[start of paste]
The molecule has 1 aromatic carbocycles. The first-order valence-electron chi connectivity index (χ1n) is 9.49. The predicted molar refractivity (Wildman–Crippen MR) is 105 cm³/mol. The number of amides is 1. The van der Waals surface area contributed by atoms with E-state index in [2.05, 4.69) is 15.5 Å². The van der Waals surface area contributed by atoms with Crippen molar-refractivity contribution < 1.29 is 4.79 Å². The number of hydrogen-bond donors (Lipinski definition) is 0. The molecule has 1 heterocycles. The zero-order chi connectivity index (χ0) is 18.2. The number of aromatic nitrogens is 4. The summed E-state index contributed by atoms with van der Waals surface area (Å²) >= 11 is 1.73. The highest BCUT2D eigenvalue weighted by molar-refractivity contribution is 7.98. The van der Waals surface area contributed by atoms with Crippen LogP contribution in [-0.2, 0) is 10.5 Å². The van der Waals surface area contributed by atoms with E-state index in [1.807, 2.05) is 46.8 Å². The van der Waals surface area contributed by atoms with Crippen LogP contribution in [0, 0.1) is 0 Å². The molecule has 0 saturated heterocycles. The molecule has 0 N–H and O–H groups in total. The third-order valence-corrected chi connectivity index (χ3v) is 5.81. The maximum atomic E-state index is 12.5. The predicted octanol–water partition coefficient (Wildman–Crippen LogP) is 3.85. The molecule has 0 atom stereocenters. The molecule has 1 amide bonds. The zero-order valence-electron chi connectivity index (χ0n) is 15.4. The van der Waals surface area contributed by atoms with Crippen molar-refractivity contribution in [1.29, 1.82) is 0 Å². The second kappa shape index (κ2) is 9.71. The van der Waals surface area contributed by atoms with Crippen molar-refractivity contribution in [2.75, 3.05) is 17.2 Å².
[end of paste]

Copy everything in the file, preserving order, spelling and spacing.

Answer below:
The molecule has 1 aromatic carbocycles. The first-order valence-electron chi connectivity index (χ1n) is 9.49. The predicted molar refractivity (Wildman–Crippen MR) is 105 cm³/mol. The number of amides is 1. The van der Waals surface area contributed by atoms with E-state index in [2.05, 4.69) is 15.5 Å². The van der Waals surface area contributed by atoms with Crippen molar-refractivity contribution < 1.29 is 4.79 Å². The number of hydrogen-bond donors (Lipinski definition) is 0. The molecule has 1 heterocycles. The zero-order chi connectivity index (χ0) is 18.2. The number of aromatic nitrogens is 4. The summed E-state index contributed by atoms with van der Waals surface area (Å²) >= 11 is 1.73. The highest BCUT2D eigenvalue weighted by molar-refractivity contribution is 7.98. The van der Waals surface area contributed by atoms with Crippen LogP contribution in [-0.2, 0) is 10.5 Å². The van der Waals surface area contributed by atoms with E-state index in [1.807, 2.05) is 46.8 Å². The van der Waals surface area contributed by atoms with Crippen LogP contribution in [0, 0.1) is 0 Å². The molecule has 0 saturated heterocycles. The molecule has 0 N–H and O–H groups in total. The third-order valence-corrected chi connectivity index (χ3v) is 5.81. The maximum atomic E-state index is 12.5. The predicted octanol–water partition coefficient (Wildman–Crippen LogP) is 3.85. The molecule has 0 atom stereocenters. The molecule has 1 amide bonds. The zero-order valence-electron chi connectivity index (χ0n) is 15.4. The van der Waals surface area contributed by atoms with Crippen molar-refractivity contribution in [1.29, 1.82) is 0 Å². The second kappa shape index (κ2) is 9.71. The van der Waals surface area contributed by atoms with Crippen molar-refractivity contribution in [2.75, 3.05) is 17.2 Å².